Beasley. Garg’s three-year term will begin January 1, 2014. The CCB consists of six appointed members who are responsible for recommending actions concerning the Constitution and Bylaws of the society and of its divisions, topical groups, forums, and sections.
Garg’s research interests include experimental investigation of compressional-mode giant resonances and exotic quantal rotation in nuclei. The compressional-mode giant resonances provide the only direct experimental measurement of the nuclear incompressibility, a fundamental property of nuclear matter that is crucial to understanding of a number of nuclear and astrophysical phenomena, including strength of collapse in supernovae explosions, collective-flow in high-energy heavy ion collisions, and properties of neutron stars—the “largest nuclei” that exist in nature. Prof. Garg’s group has been investigating the Isoscalar Giant Dipole Resonance, an exotic compressional-oscillation, also referred to as the “squeezing mode.”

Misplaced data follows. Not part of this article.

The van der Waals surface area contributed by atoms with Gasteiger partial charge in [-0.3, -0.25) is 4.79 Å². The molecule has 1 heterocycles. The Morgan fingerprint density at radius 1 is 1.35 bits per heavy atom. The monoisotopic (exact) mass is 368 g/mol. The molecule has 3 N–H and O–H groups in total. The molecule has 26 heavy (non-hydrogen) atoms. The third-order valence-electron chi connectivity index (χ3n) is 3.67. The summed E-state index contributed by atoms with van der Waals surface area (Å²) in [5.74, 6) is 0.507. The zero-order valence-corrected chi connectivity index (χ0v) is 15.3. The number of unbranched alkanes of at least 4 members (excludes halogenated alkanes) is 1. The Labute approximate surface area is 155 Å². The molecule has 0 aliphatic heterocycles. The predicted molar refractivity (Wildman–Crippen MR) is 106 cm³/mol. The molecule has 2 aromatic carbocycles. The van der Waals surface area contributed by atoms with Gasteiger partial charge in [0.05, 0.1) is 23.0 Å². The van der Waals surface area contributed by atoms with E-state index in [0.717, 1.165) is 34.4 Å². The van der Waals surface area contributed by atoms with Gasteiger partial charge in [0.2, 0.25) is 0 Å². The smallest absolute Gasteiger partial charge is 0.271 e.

Garg joined the Department of Physics at Notre Dame in 1982. He also serves as the director of the Notre Dame’s Research Experience for Undergraduates (REU) program in the Department of Physics.
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